This participatory process resulted in the following core purpose and goals, which are their touchstones for planning decisions, measurement and improvement efforts:


  • Working in partnership to tackle inequalities and improve the health and well-being of local people.


  • To be so responsive to the population we serve that no one waits for the healthcare they need.
  • That the health and well-being of the population will have improved so much that people will enjoy 10 more years of quality life.
  • Our communities will be the most involved, informed and empowered in the country.
  • That people regard us as the first choice organization to work with and for.

HEFT has likewise launched Moving Forward Together, a "massive, fully integrated organizational development program" (HEFT CEO). This program will develop the vision, values and behaviours of the newly merged organization as well as the skills and competencies required of staff through "skills based programs, local facilitated problem solving initiatives, and leadership development" (HEFT 2006a, 2006b).

The members of both executive teams stressed the importance of paying attention to organizational culture and preparing the organizations for change so that improvement tools and interventions can be used effectively. In the PCT CEO's words, "Adapt improvement tools to use them in a situation that is already prepared." HEFT is developing its own "Lean academy" on site and is training staff in Lean improvement methods and process mapping; however, "cascading it through will be a slow process over several years as we train people" (senior clinical leader). BEN PCT is a pilot site for the Institute's shifting care initiative; therefore, staff members involved in those projects use improvement methods adapted by the Institute.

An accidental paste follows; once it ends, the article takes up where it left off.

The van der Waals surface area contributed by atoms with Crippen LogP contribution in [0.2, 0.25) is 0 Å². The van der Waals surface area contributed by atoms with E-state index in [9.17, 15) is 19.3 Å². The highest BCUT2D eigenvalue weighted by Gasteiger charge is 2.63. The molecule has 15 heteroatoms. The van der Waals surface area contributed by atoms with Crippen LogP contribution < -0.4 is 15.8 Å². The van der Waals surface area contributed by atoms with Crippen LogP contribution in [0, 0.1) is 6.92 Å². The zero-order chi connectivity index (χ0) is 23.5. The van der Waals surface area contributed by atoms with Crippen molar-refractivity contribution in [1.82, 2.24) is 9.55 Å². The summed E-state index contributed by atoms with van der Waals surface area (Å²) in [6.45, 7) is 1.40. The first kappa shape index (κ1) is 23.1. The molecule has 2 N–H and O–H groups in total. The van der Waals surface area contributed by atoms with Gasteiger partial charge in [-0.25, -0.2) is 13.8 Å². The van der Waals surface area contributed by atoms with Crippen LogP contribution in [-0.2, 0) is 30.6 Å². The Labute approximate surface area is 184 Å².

Members of both organizations cautioned, "It is more than just a formula that you can apply from the Institute; you need the formula, but you need to adapt it and work with it" (senior leader). They observed that the former Modernisation Agency "was not successful because it focused its efforts on the improvement processes within projects led by single champions, but outside of the [organizational] culture, and it could not move the projects into the rest of the industry" (see Appendix A, section 7.1, for more about the Modernisation Agency). "The reason that we have been able to do what we have is because we have the processes - the project-level processes and improvement skills - aligned with the system, strategy and leadership" (PCT CEO).